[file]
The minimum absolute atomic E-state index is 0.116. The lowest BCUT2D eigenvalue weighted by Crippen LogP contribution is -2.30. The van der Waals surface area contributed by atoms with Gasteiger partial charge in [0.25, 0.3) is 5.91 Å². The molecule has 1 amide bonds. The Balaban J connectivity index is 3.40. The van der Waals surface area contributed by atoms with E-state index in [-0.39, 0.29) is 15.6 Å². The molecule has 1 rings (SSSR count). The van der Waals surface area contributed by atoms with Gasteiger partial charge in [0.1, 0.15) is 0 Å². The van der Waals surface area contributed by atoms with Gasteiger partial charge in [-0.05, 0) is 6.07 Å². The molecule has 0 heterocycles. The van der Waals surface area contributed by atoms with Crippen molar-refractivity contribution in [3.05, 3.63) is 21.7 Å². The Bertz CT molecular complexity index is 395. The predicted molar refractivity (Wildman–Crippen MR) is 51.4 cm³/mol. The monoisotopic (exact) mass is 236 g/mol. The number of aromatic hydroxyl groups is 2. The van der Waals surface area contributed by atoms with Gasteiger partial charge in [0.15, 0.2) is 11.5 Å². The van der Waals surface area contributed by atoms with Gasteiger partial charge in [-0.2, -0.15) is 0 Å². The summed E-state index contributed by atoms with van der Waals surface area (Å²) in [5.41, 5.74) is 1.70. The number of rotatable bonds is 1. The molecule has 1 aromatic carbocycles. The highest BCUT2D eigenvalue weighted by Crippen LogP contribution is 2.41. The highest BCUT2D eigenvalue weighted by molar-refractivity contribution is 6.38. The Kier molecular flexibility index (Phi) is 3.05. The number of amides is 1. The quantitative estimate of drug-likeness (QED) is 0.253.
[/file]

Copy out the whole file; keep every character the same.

The minimum absolute atomic E-state index is 0.116. The lowest BCUT2D eigenvalue weighted by Crippen LogP contribution is -2.30. The van der Waals surface area contributed by atoms with Gasteiger partial charge in [0.25, 0.3) is 5.91 Å². The molecule has 1 amide bonds. The Balaban J connectivity index is 3.40. The van der Waals surface area contributed by atoms with E-state index in [-0.39, 0.29) is 15.6 Å². The molecule has 1 rings (SSSR count). The van der Waals surface area contributed by atoms with Gasteiger partial charge in [0.1, 0.15) is 0 Å². The van der Waals surface area contributed by atoms with Gasteiger partial charge in [-0.05, 0) is 6.07 Å². The molecule has 0 heterocycles. The van der Waals surface area contributed by atoms with Crippen molar-refractivity contribution in [3.05, 3.63) is 21.7 Å². The Bertz CT molecular complexity index is 395. The predicted molar refractivity (Wildman–Crippen MR) is 51.4 cm³/mol. The monoisotopic (exact) mass is 236 g/mol. The number of aromatic hydroxyl groups is 2. The van der Waals surface area contributed by atoms with Gasteiger partial charge in [0.15, 0.2) is 11.5 Å². The van der Waals surface area contributed by atoms with Gasteiger partial charge in [-0.2, -0.15) is 0 Å². The summed E-state index contributed by atoms with van der Waals surface area (Å²) in [5.41, 5.74) is 1.70. The number of rotatable bonds is 1. The molecule has 1 aromatic carbocycles. The highest BCUT2D eigenvalue weighted by Crippen LogP contribution is 2.41. The highest BCUT2D eigenvalue weighted by molar-refractivity contribution is 6.38. The Kier molecular flexibility index (Phi) is 3.05. The number of amides is 1. The quantitative estimate of drug-likeness (QED) is 0.253.